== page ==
Granted, #MeToo represents an acknowledgement that sexual misconduct is not an interpersonal, psychological or localized problem. It's as if we flipped a switch to finally illuminate the invisible web created by and sustaining men's historical domination over women. We can't unsee the strands connecting the lewd comment in the elevator to the gendered pay gap, or women's public safety after dark to the economic devaluation of care-work in the home.
And yet we still regard workplace sexual misconduct as if it happens when something goes wrong in what would otherwise be the smooth operation of business. But what if the conditions for sexual misconduct were built right into the operation of most businesses from the start, in ways that are only partially gendered?
Last week, Zane Kelsall, part-owner of Two If By Sea and Anchored Coffee, stepped away from both companies after numerous women came forward with stories of unwanted sexual advances, and other employees corroborated, adding testimonials of manipulation and intimidation at work.
One unlikely detail from this story caught my eye: In the process of moving forward, the remaining owners decided to post caféeemployee schedules one month, rather than one week, in advance. This may seem to have nothing to do with women's safety at work. But lessons from the sociology of work suggest that it's inherently connected.
In a 2013 article, the sociologists Korczynski and Evans set out to analyze customer abuse of service industry workers. Most available explanations—lay and scholarly—fell into two camps: Psychological explanations that zeroed in on customers' brains, and "contingency" explanations that pinpointed the mistakes in workplace processes that triggered customer abuse—orders taking too long to arrive, or employees not trained to respond to complaints politely.
The authors argued that neither type of explanation sufficed because customer abuse is a structural problem rooted in the way the service sector is organized and positioned in society, and the power relations between workers and customers. In other words, it's not that things have gone wrong when customers abuse workers; rather, the system is working exactly as should be expected. I think the same is true when employers abuse their employees.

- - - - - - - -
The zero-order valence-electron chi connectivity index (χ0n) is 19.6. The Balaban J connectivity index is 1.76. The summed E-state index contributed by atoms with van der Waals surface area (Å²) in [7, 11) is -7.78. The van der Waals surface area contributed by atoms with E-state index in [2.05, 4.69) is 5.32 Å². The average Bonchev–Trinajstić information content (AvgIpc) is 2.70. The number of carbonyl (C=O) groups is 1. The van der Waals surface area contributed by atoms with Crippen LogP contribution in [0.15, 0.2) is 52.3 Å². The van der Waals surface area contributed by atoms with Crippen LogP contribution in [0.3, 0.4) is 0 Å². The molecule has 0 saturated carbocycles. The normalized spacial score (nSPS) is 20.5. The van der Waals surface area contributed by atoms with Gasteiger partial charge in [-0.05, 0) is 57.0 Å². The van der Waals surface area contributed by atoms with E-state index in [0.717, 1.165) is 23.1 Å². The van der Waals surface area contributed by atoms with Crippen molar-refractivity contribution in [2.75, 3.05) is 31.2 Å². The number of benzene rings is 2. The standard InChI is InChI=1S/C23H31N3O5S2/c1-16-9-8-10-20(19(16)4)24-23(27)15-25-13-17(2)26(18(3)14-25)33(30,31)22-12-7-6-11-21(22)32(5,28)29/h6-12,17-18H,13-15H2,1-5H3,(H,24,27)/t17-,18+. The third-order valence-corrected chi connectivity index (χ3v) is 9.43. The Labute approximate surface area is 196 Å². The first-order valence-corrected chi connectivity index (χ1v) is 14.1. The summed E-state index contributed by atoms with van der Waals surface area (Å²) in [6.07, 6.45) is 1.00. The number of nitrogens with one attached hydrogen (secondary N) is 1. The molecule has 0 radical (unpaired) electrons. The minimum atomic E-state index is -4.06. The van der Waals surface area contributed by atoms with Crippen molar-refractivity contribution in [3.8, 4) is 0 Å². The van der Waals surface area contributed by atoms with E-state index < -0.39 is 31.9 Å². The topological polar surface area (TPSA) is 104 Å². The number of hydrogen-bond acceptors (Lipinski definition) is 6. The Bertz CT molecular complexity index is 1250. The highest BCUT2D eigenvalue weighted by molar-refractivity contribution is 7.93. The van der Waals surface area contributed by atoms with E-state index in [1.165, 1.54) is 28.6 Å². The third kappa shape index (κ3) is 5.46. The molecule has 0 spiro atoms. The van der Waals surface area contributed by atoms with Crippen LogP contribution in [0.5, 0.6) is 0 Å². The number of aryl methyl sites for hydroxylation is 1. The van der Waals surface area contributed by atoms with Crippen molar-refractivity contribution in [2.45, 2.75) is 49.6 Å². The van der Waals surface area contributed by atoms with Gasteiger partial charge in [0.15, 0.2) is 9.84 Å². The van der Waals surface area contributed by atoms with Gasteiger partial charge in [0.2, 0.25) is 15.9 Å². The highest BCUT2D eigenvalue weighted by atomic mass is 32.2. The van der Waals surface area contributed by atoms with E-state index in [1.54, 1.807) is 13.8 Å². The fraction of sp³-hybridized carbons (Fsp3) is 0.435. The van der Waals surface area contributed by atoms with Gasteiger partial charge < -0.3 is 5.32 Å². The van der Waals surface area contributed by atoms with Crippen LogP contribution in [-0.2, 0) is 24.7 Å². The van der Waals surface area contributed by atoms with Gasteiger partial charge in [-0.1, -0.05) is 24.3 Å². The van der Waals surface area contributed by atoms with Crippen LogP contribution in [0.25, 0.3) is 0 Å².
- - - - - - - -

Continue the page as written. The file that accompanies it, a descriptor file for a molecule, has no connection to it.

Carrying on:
Korczynski and Evans identified two structural factors that also seem relevant to #MeToo in the workplace. The first is "the enchanting myth of customer sovereignty"—the idea that the customer is always right, always in control and at the centre of the earning and spending universe. In real life, when this "myth" breaks down, consumers are powerless and frustrated, and they lash out at employees.
The second factor is the weak power of labour. Anyone who depends, for rent and grocery money, on a combination of their own exceptional productivity and the benevolence of employers, is weak. This is especially the case wherever workers are non-unionized and in "precarious" non-permanent, part-time, poorly paid positions. Most importantly for #MeToo, weakened workers are not empowered to walk away, to demand change or to protect themselves.
Taking these lessons to our present context, we can ask ourselves: What "enchanting myths" allow employers to disrespect their employees? How about the myth of the brilliant, brave entrepreneur? Or the myth that employers are uniquely gifted while employees are unskilled and expendable? Is either myth gendered? Regarding labour's weakness, we can ask ourselves how we've come to believe that knowing one's work schedule more than a week in advance is a perk rather than a basic right. At the very least, we can stitch together two seemingly disconnected matters: worker autonomy and security, and their safety and empowerment at work.